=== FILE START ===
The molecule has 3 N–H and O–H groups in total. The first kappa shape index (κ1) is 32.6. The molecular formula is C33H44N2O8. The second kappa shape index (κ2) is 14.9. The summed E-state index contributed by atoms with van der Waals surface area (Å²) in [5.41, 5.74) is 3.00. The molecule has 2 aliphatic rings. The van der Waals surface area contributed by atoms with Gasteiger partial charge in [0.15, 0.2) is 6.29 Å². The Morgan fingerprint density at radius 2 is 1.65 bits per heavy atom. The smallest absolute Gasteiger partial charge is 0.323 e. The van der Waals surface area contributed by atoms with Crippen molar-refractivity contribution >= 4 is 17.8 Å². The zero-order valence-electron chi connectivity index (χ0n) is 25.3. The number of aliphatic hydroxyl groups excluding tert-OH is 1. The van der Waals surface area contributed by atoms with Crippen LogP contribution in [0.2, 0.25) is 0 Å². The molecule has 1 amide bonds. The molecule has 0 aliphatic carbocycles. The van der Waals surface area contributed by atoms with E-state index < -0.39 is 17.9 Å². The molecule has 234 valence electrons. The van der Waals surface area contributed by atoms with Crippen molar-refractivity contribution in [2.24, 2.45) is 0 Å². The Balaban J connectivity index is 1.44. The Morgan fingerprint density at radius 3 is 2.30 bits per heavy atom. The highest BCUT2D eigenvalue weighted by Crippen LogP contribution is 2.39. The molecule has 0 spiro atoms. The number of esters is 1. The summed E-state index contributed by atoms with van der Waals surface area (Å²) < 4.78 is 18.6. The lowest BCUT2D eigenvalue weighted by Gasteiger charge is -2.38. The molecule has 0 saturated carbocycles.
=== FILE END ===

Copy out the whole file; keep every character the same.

The molecule has 3 N–H and O–H groups in total. The first kappa shape index (κ1) is 32.6. The molecular formula is C33H44N2O8. The second kappa shape index (κ2) is 14.9. The summed E-state index contributed by atoms with van der Waals surface area (Å²) in [5.41, 5.74) is 3.00. The molecule has 2 aliphatic rings. The van der Waals surface area contributed by atoms with Gasteiger partial charge in [0.15, 0.2) is 6.29 Å². The Morgan fingerprint density at radius 2 is 1.65 bits per heavy atom. The smallest absolute Gasteiger partial charge is 0.323 e. The van der Waals surface area contributed by atoms with Crippen molar-refractivity contribution >= 4 is 17.8 Å². The zero-order valence-electron chi connectivity index (χ0n) is 25.3. The number of aliphatic hydroxyl groups excluding tert-OH is 1. The van der Waals surface area contributed by atoms with Crippen LogP contribution in [0.2, 0.25) is 0 Å². The molecule has 1 amide bonds. The molecule has 0 aliphatic carbocycles. The van der Waals surface area contributed by atoms with E-state index < -0.39 is 17.9 Å². The molecule has 234 valence electrons. The van der Waals surface area contributed by atoms with Crippen molar-refractivity contribution in [2.24, 2.45) is 0 Å². The Balaban J connectivity index is 1.44. The Morgan fingerprint density at radius 3 is 2.30 bits per heavy atom. The highest BCUT2D eigenvalue weighted by Crippen LogP contribution is 2.39. The molecule has 0 spiro atoms. The number of esters is 1. The summed E-state index contributed by atoms with van der Waals surface area (Å²) < 4.78 is 18.6. The lowest BCUT2D eigenvalue weighted by Gasteiger charge is -2.38. The molecule has 0 saturated carbocycles.